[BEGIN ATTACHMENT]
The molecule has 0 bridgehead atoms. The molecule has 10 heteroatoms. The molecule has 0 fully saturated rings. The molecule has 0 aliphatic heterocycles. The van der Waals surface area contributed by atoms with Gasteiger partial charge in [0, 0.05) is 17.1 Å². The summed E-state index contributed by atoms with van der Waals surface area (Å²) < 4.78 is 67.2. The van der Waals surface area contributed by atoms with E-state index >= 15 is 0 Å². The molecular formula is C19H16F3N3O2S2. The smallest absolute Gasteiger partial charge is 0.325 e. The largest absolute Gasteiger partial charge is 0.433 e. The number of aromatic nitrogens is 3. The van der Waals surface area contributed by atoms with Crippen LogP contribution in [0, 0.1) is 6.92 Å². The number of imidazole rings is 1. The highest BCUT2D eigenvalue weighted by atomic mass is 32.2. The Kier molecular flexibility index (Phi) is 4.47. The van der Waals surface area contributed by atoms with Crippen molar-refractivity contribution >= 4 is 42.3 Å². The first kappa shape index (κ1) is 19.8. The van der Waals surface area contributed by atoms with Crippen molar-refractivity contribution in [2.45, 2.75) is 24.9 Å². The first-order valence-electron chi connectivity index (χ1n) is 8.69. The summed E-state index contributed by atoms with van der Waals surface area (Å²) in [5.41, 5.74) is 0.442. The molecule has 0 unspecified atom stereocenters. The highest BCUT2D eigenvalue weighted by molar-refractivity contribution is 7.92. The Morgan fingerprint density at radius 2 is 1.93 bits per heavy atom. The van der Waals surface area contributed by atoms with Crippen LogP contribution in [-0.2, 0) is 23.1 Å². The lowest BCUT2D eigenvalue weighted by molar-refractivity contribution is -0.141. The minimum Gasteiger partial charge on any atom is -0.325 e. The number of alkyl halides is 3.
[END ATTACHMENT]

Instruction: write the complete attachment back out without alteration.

The molecule has 0 bridgehead atoms. The molecule has 10 heteroatoms. The molecule has 0 fully saturated rings. The molecule has 0 aliphatic heterocycles. The van der Waals surface area contributed by atoms with Gasteiger partial charge in [0, 0.05) is 17.1 Å². The summed E-state index contributed by atoms with van der Waals surface area (Å²) < 4.78 is 67.2. The van der Waals surface area contributed by atoms with E-state index >= 15 is 0 Å². The molecular formula is C19H16F3N3O2S2. The smallest absolute Gasteiger partial charge is 0.325 e. The largest absolute Gasteiger partial charge is 0.433 e. The number of aromatic nitrogens is 3. The van der Waals surface area contributed by atoms with Crippen LogP contribution in [0, 0.1) is 6.92 Å². The number of imidazole rings is 1. The highest BCUT2D eigenvalue weighted by atomic mass is 32.2. The Kier molecular flexibility index (Phi) is 4.47. The van der Waals surface area contributed by atoms with Crippen molar-refractivity contribution >= 4 is 42.3 Å². The first kappa shape index (κ1) is 19.8. The van der Waals surface area contributed by atoms with Crippen molar-refractivity contribution in [2.45, 2.75) is 24.9 Å². The first-order valence-electron chi connectivity index (χ1n) is 8.69. The summed E-state index contributed by atoms with van der Waals surface area (Å²) in [5.41, 5.74) is 0.442. The molecule has 0 unspecified atom stereocenters. The highest BCUT2D eigenvalue weighted by molar-refractivity contribution is 7.92. The Morgan fingerprint density at radius 2 is 1.93 bits per heavy atom. The van der Waals surface area contributed by atoms with Crippen LogP contribution in [-0.2, 0) is 23.1 Å². The lowest BCUT2D eigenvalue weighted by molar-refractivity contribution is -0.141. The minimum Gasteiger partial charge on any atom is -0.325 e. The number of alkyl halides is 3.